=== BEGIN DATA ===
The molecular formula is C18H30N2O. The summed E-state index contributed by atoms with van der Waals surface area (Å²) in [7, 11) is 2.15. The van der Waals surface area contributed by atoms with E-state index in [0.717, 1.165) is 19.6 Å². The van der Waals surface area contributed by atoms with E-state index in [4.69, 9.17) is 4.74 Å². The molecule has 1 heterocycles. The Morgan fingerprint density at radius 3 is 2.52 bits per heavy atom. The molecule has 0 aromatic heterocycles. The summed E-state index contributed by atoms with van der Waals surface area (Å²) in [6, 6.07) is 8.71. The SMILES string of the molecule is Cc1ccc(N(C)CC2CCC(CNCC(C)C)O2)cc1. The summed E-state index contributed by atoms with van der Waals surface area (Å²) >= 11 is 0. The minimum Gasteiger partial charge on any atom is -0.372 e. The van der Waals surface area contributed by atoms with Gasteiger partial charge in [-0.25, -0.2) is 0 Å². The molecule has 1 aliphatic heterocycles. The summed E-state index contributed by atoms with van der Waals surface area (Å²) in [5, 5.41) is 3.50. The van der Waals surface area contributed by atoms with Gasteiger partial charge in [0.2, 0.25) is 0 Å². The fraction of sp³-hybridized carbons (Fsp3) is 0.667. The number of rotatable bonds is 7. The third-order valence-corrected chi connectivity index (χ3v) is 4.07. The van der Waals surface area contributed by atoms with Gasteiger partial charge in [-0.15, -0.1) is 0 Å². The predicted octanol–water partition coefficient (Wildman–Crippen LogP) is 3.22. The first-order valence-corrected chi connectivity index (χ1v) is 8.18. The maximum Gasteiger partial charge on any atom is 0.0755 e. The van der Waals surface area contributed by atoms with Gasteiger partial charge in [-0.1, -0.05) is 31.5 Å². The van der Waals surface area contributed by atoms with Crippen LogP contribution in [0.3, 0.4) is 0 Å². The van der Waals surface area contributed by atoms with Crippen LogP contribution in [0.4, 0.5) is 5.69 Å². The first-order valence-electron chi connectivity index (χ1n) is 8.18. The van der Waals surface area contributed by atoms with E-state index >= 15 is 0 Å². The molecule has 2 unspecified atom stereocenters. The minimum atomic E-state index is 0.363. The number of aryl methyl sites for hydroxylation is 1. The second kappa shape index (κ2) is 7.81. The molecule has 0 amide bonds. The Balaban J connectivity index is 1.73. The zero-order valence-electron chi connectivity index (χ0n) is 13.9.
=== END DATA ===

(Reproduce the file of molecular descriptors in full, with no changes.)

The molecular formula is C18H30N2O. The summed E-state index contributed by atoms with van der Waals surface area (Å²) in [7, 11) is 2.15. The van der Waals surface area contributed by atoms with E-state index in [0.717, 1.165) is 19.6 Å². The van der Waals surface area contributed by atoms with E-state index in [4.69, 9.17) is 4.74 Å². The molecule has 1 heterocycles. The Morgan fingerprint density at radius 3 is 2.52 bits per heavy atom. The molecule has 0 aromatic heterocycles. The summed E-state index contributed by atoms with van der Waals surface area (Å²) in [6, 6.07) is 8.71. The SMILES string of the molecule is Cc1ccc(N(C)CC2CCC(CNCC(C)C)O2)cc1. The summed E-state index contributed by atoms with van der Waals surface area (Å²) >= 11 is 0. The minimum Gasteiger partial charge on any atom is -0.372 e. The van der Waals surface area contributed by atoms with Gasteiger partial charge in [-0.25, -0.2) is 0 Å². The molecule has 1 aliphatic heterocycles. The summed E-state index contributed by atoms with van der Waals surface area (Å²) in [5, 5.41) is 3.50. The van der Waals surface area contributed by atoms with Gasteiger partial charge in [0.2, 0.25) is 0 Å². The fraction of sp³-hybridized carbons (Fsp3) is 0.667. The number of rotatable bonds is 7. The third-order valence-corrected chi connectivity index (χ3v) is 4.07. The van der Waals surface area contributed by atoms with Gasteiger partial charge in [-0.15, -0.1) is 0 Å². The predicted octanol–water partition coefficient (Wildman–Crippen LogP) is 3.22. The first-order valence-corrected chi connectivity index (χ1v) is 8.18. The maximum Gasteiger partial charge on any atom is 0.0755 e. The van der Waals surface area contributed by atoms with Gasteiger partial charge in [-0.1, -0.05) is 31.5 Å². The van der Waals surface area contributed by atoms with Crippen LogP contribution in [0.3, 0.4) is 0 Å². The van der Waals surface area contributed by atoms with Crippen LogP contribution in [0.4, 0.5) is 5.69 Å². The first-order valence-electron chi connectivity index (χ1n) is 8.18. The van der Waals surface area contributed by atoms with E-state index >= 15 is 0 Å². The molecule has 2 unspecified atom stereocenters. The minimum atomic E-state index is 0.363. The number of aryl methyl sites for hydroxylation is 1. The second kappa shape index (κ2) is 7.81. The molecule has 0 amide bonds. The Balaban J connectivity index is 1.73. The zero-order valence-electron chi connectivity index (χ0n) is 13.9.